Featuring Dr. Chong Yun
USMD Carrollton, Texas
If you are of the generation that slathered baby oil all over to get the perfect tan, then you need the information in this article. Why? According to the Skin Cancer Foundation, one in five Americans develop skin cancer by age 70. If you’ve experienced five or more sunburns in your lifetime, your risk for contracting melanoma doubles.
Melanoma is the most serious of skin cancers because it tends to metastasize quickly, according to Dr. Chong Yun with the USMD Carrollton clinic. The other two types of skin cancer are squamous cell and basal cell carcinomas. All three are primarily caused by exposure to harmful UV rays which emanate from the sun.
Dr. Yun recommends getting a skin cancer screening from either your primary care physician or dermatologist at least once a year, and offers this easy-to-remember mnemonic device to determine whether you should visit a doctor for possible melanoma:
A – Asymmetry: Do you have a growth/lesion/mole that appears asymmetric? Dr. Yun says, “If you could fold it over and it doesn’t match the other side, it’s asymmetric and should be examined.”
B – Border: The spot’s border is poorly defined, scalloped or irregular
C – Color: The spot is not uniform in color or has variations of color
D – Diameter: Most melanomas are usually about the size of a pencil eraser (6 mm) when diagnosed
E – Evolving: The spot changes size, shape or color
Dr. Yun says the differences between squamous and basal cell carcinomas can be very subtle. She adds that if the spot scabs and bleeds repeatedly, it is a sign to be screened. With basal cell carcinoma in particular, Dr. Yun advises spots are typically found on the nose and earlobe.
We know by now that sun exposure is the primary cause of skin cancer, but smoking cigarettes, genetics and aging also increase your risk for contracting the disease.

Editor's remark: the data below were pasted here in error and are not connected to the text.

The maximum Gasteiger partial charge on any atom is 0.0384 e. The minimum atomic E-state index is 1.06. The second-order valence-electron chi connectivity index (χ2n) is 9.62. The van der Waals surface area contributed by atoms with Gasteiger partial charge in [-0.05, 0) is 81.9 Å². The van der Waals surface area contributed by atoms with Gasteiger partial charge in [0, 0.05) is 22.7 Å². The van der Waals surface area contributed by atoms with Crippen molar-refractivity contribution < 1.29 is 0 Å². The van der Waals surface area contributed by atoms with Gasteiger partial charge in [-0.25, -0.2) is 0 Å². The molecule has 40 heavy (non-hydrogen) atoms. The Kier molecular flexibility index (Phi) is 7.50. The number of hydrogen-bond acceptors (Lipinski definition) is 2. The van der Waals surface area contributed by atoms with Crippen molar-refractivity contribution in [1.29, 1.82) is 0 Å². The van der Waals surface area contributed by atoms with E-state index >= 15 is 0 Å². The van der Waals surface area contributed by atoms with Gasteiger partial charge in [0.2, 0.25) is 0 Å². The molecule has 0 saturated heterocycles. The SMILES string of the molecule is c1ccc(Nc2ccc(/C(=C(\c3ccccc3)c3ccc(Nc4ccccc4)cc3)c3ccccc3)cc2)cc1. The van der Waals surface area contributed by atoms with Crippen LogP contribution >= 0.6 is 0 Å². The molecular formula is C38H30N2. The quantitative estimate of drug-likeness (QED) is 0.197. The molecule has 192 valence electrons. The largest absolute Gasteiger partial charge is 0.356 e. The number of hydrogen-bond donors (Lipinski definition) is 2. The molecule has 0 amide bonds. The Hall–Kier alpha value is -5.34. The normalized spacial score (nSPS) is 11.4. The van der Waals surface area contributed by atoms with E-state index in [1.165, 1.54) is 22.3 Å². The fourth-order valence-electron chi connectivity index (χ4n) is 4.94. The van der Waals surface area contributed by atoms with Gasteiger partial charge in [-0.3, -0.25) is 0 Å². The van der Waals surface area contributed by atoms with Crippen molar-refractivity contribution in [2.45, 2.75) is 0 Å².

Older individuals are more prone to skin cancer because as Dr. Yun explains, skin becomes thinner and more fragile as we age. Also, hair often becomes thinner, allowing sun exposure on parts of the scalp that were previously protected. The CDC reports that more than two-thirds of all diagnosed melanomas in the United States are in adults aged 55 and older.
Sunscreen is your best friend when it comes to preventing skin cancer. Thankfully, Dr. Yun says the choices have improved dramatically. She explains there are two types of sunscreens – physical, which acts as a block, and chemical, which absorbs rays and disperses heat.
Physical sunscreens work immediately upon application to the skin. Look for zinc and titanium as key ingredients in these sunscreens. With chemical sunscreens, the instructions will tell you to wait 10-15 minutes before getting in the sun after application. All of them work well when used properly. Dr. Yun recommends using a sunscreen that has at least a 30 SPF (Sun Protection Factor.)
Importantly, it is not “one and done” with any sunscreen. “You must reapply every two hours or so,” says Dr. Yun. “This is especially important if you’re spending the day at an amusement park or at the beach.” Plus, reapplication is necessary regardless of which type of sunscreen you use.
It is notable, as well, that dangerous UV rays exist even in cloudy weather, and they reflect off water, concrete, sand and snow. Therefore, Dr. Yun highly recommends wide-brimmed hats and long-sleeved rash guards, as well as good sunglasses that block UV rays.
The good news is when detected early, the five-year survival rate for melanoma is 99%. You can be your own best advocate by routinely checking your skin, head to toe, for changes that may require a doctor visit.